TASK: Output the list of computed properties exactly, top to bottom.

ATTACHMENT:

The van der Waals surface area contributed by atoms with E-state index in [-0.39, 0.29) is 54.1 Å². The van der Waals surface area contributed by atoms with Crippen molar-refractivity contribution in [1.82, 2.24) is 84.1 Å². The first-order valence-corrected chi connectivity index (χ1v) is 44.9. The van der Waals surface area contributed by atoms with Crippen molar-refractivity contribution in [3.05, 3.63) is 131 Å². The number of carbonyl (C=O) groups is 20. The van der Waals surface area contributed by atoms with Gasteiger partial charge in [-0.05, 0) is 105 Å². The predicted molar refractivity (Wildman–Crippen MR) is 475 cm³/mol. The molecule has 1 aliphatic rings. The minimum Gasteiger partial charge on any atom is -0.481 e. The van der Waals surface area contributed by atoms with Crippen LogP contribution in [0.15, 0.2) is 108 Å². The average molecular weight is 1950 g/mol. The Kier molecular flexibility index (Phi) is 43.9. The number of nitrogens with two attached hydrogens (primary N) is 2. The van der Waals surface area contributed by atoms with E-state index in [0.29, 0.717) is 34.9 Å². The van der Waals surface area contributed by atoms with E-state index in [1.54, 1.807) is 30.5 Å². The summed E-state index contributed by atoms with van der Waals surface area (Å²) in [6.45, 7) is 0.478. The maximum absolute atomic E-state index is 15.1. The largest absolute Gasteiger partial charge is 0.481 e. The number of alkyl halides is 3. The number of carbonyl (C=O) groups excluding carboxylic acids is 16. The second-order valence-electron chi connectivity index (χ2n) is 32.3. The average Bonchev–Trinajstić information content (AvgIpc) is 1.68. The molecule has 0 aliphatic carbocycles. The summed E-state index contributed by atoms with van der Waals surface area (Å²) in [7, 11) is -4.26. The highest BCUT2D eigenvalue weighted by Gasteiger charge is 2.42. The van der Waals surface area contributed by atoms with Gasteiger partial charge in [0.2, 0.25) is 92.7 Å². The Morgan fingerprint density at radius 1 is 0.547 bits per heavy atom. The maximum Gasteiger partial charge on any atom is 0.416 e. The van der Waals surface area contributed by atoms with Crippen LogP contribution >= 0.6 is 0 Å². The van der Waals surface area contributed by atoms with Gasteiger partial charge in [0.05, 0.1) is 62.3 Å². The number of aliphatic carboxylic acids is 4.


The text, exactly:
The van der Waals surface area contributed by atoms with E-state index in [-0.39, 0.29) is 54.1 Å². The van der Waals surface area contributed by atoms with Crippen molar-refractivity contribution in [1.82, 2.24) is 84.1 Å². The first-order valence-corrected chi connectivity index (χ1v) is 44.9. The van der Waals surface area contributed by atoms with Crippen molar-refractivity contribution in [3.05, 3.63) is 131 Å². The number of carbonyl (C=O) groups is 20. The van der Waals surface area contributed by atoms with Gasteiger partial charge in [-0.05, 0) is 105 Å². The predicted molar refractivity (Wildman–Crippen MR) is 475 cm³/mol. The molecule has 1 aliphatic rings. The minimum Gasteiger partial charge on any atom is -0.481 e. The van der Waals surface area contributed by atoms with Crippen LogP contribution in [0.15, 0.2) is 108 Å². The average molecular weight is 1950 g/mol. The Kier molecular flexibility index (Phi) is 43.9. The number of nitrogens with two attached hydrogens (primary N) is 2. The van der Waals surface area contributed by atoms with E-state index in [0.29, 0.717) is 34.9 Å². The van der Waals surface area contributed by atoms with E-state index in [1.54, 1.807) is 30.5 Å². The summed E-state index contributed by atoms with van der Waals surface area (Å²) in [6.45, 7) is 0.478. The maximum absolute atomic E-state index is 15.1. The largest absolute Gasteiger partial charge is 0.481 e. The number of alkyl halides is 3. The number of carbonyl (C=O) groups excluding carboxylic acids is 16. The second-order valence-electron chi connectivity index (χ2n) is 32.3. The average Bonchev–Trinajstić information content (AvgIpc) is 1.68. The molecule has 0 aliphatic carbocycles. The summed E-state index contributed by atoms with van der Waals surface area (Å²) in [7, 11) is -4.26. The highest BCUT2D eigenvalue weighted by Gasteiger charge is 2.42. The van der Waals surface area contributed by atoms with Gasteiger partial charge in [0.2, 0.25) is 92.7 Å². The Morgan fingerprint density at radius 1 is 0.547 bits per heavy atom. The maximum Gasteiger partial charge on any atom is 0.416 e. The van der Waals surface area contributed by atoms with Crippen LogP contribution >= 0.6 is 0 Å². The van der Waals surface area contributed by atoms with Gasteiger partial charge in [0.05, 0.1) is 62.3 Å². The number of aliphatic carboxylic acids is 4.